Female Fans Out For Season With Tom Brady's Knee Injury

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FOXBOROUGH, MA—More than 90 percent of female football fans were lost for the season on Sunday when New England Patriots quarterback Tom Brady suffered a left knee injury that will require extensive treatment. The Patriots announced Monday that Brady, the 2007 NFL Most Valuable Player and arguably the NFL's most handsome man, will be placed on injured reserve, where despite being no less attractive than before his injury, he will only be partially visible for the rest of the 2008-2009 season.

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Bill Belichick held a press conference Tuesday confirming that Brady will have surgery, ending his 128-game combined starting-and-high-visibility streak, the third longest for a quarterback and the longest ever for a quarterback heartthrob.


Brady left Sunday's game against Kansas City after suffering an ugly anterior cruciate ligament tear in his incredibly handsome left knee after being hit by merely average-looking Chiefs safety Bernard Pollard.

"We feel badly for the nation's women about the injury," Belichick said. "And for Tom, of course. You hate to see anyone with that kind of masculine yet boyish appeal go down. No one has worked harder or done more for this team's female fan base than Tom has, and we expect him to set his rugged, chiseled jaw, keep his twinkling blue eyes on the prize, and be ready to get back on the field and in front of the cameras by next year."


Matt Cassel, who analysts say looked "consistent and confident" while guiding New England to its 20th straight regular-season win after Brady was hurt and "okay but not remarkable" in jeans and a polo shirt after the game, will start Sunday at the New York Jets, although there are doubts Cassel can win as many games and women as Brady.

"Well, as far as my role on this team goes, I'm not trying to be Tom Brady. I'm just trying to be Matt," Cassel said when subbing for Brady on his regular weekly radio show. "I mean, I have to just be myself, or else the ladies will sense I'm faking it, and in the end, that'll make it worse. I just hope there's one special fan group out there for me."


Cassel has been a second fiddle his entire football career, even in college at Southern California, where he was backup and wingman to lovable tousle-headed manchild Matt Leinart.

But football and demographics analysts agree that Brady's injury surely changes the rugged, weatherbeaten complexion of the entire NFL, where the Patriots, winners of three Super Bowls since 2001 with Brady as their quarterback and spokesmodel, were the strong female-fan favorite. However, Belichick denied the team reached out to any other more experienced or handsome quarterbacks.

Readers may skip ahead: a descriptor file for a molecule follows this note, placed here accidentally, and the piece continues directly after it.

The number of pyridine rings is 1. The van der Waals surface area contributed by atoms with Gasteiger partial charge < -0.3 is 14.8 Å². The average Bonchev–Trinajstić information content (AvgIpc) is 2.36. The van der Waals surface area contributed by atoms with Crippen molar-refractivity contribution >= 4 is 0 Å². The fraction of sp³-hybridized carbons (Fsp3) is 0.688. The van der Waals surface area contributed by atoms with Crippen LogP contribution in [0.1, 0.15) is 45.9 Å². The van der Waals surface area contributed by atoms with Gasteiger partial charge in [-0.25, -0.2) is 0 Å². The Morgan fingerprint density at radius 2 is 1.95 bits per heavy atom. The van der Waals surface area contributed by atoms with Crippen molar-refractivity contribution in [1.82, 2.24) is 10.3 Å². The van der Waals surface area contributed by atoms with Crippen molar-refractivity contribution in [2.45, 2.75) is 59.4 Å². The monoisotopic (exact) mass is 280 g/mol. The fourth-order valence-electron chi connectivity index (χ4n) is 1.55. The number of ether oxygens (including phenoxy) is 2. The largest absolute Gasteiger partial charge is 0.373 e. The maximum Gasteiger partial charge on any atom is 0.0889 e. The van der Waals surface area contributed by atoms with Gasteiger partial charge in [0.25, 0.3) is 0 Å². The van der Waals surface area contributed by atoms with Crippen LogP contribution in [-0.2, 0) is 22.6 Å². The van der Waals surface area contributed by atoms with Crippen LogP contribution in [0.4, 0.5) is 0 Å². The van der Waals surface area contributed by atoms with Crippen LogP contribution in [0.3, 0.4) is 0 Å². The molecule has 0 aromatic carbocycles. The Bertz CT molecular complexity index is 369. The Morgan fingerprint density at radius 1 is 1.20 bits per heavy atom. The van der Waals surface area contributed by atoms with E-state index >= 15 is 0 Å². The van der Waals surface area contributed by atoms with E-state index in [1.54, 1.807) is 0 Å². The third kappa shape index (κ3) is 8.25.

Although losing Brady's strong arm and sculpted face will not be easy for the Patriots, the impact of his loss is expected to be felt around the NFL, where Brady has been the leading performer both on and off the field for the last several seasons. League commissioner Roger Goodell called an emergency owner's meeting Monday in which attendees discussed measures designed to compensate for Brady's loss, such as giving poise and diction lessons to Peyton or Eli Manning, getting Brett Favre a new wardrobe and a decent haircut, or teaching Ben Affleck how to play football.

Unfortunately for the NFL, Brady's loss seems to have affected more than just the Patriots and women. Many Boston-area fans of both genders, claiming that the team isn't worth watching without Brady, have concentrated their attention on the waning and somewhat disheveled Red Sox season or the attractive upcoming Celtics' NBA title defense. The sports media has likewise gone into shock, with columnist Bill Simmons saying he will no longer watch football this season, Sports Illustrated canceling large Brady-themed sections of this years' upcoming swimsuit issue, and NBC Football Night In America analyst Cris Collinsworth bursting into tears and collapsing into Peter King's arms upon receiving the news.


"No one else in football has Brady's unique talents—the physical gifts of build, height, arms, cheekbones, piercingly sultry field vision, the combination of arm strength and accuracy with a sense of tenderness, the combination of smirk and pout—along with the intangibles and the ability to look good in everything," said Tom Chiarella, who scouted and evaluated Brady for the September issue of Esquire. "It's impossible to estimate the impact of his loss, but it will almost certainly mean the loss of most female fans, many Boston-area fans, fair-weather fans, and the majority of mainstream media fans. The NFL is really looking at a worst-case scenario here, one that it never wanted to happen: A football season that's only watched by actual football fans."